Microgenesis has successfully used gut and vaginal swabs to recommend neutraceutical and dietary changes to enhance the “fertility biome” and help women become pregnant. Brightcure helps the body combat UTI’s with a urogenital cream that kills “bad bacteria” and a supplement that introduces a strain of “good bacteria”. ZBiotics sells drinks with GM bacteria that help the gut microbiome better break down acetaldehyde and reduces hangovers after drinking.
Like lower intestines, skin is an organ teeming with microbes with functions we are just beginning to understand and manipulate. Bacteria in toad skin microbiomes have been shown to fend against deadly fungi infections, for example. When it comes to humans, we love our skin and cosmetics is naturally the first place applications were developed. AOBiome is developing probiotics of Nitrosomonas eutropha bacteria aimed at reinvigorating the natural skin microbiome sterilized by modern use of antibiotics, soaps, and shampoos. Cybele has developed a direct-to-consumer brand of topical serums that trigger skin microbes to produce beneficial compounds like moisturizers and eventually scents, insect repellants, and more.
Soil: Agronomics and Bioremediation
Plants and the soils surrounding their roots are an especially promising area for microbiome research and commercialization. As we learned more about agriculture, we’ve realized that repeated monocropping, soil-tilling, and chemical fertizilation is inefficient and unsustainable. Bioferilizers have emerged to support beneficial soil microganisms and mycorrhizal (fungal) networks, like Reazent and MycoBloom, that increase yields and soil health.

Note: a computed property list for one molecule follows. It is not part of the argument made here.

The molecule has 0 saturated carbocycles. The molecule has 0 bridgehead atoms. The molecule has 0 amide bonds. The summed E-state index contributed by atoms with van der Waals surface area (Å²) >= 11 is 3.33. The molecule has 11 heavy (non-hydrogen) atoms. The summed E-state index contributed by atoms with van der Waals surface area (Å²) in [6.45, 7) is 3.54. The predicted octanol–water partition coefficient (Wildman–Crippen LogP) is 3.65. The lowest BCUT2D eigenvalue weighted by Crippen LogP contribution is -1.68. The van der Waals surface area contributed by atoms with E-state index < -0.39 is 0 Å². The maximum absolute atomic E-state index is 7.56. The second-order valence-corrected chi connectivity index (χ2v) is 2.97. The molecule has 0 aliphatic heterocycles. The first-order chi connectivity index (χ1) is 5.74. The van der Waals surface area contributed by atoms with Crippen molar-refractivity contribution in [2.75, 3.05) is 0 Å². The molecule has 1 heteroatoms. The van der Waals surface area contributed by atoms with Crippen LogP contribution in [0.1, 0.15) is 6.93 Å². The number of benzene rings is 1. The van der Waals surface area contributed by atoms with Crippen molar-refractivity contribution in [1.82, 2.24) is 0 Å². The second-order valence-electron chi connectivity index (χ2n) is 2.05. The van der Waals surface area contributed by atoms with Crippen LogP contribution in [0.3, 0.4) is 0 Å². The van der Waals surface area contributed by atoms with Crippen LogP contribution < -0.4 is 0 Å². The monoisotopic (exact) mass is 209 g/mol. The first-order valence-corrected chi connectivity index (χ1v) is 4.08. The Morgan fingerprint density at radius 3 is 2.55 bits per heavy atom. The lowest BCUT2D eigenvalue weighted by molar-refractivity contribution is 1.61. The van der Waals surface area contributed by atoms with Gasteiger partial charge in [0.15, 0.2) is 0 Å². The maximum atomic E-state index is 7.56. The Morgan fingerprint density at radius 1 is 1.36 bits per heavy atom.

Effective bioremedation of depleted or contaminated soils is also possible. Rather than hauling off soil from superfund sites or brownfields (or, the American Way, ignoring the problem), we can restore the soil. Allied Microbiota has developed a bacteria that feeds on chemicals like petroleum and chlorine, allowing for an easier solution for cleanup. Evenually, we’ll get even more precise and comprehensive thanks to technologies like soil-microbiome testing robots and more microbiota research. Perhaps an understanding of the ocean microbiome can also let us develop biological oil spill clean up like fungi-based solutions proposed by mycologist Paul Stamets (rather than using petrochemical dispersants).
Space, Food, & Other Speculative Uses
I believe we are at the very beginning of leveraing industrial microbiomics. Humans have used fermentation – the use of microbes to process food like cheese, beer, kimchi, sourdough, and tempeh – for millennia. This was often without an understanding of how the native microbiomes on the food were working. There are immense opportunities to combine traditional fermentation with bioinformatics, industrial ecology, and microbiomics to transform the food system, highlighted in the Good Food Institute’s Fermentation State of the Industry report.
One far-flung impact of microbiomics is the ability to create closed-loop (circular) biological systems. The input of a host organism may match the outputs of the microbiome, etc. This concept is growing in popularity due to sustainability benefits, but I imagine it’ll be even bigger in the vacuum of space, when all systems must be closed loop. We will need a deep understanding of how microbiomes work and how they can be leveraged. Maybe we will have fermentation with “microbial permacultures” where we use communities of microbes to produce the protein, vitamins, enzymes, and other molecules that we need with minimal inputs.
I think that the microbiome mindset will prove valuable for expanding how we think about systems and technology. One concept I keep thinking about is our “technobiome” – the technologies we affix to ourselves like clothing, glasses, cosmetics, watches, cell phones, vitamins, and more. Maybe us and our many intimate technolgies are already a holobiont. How will this change as we continue to master biotechnologies and nanotechnologies?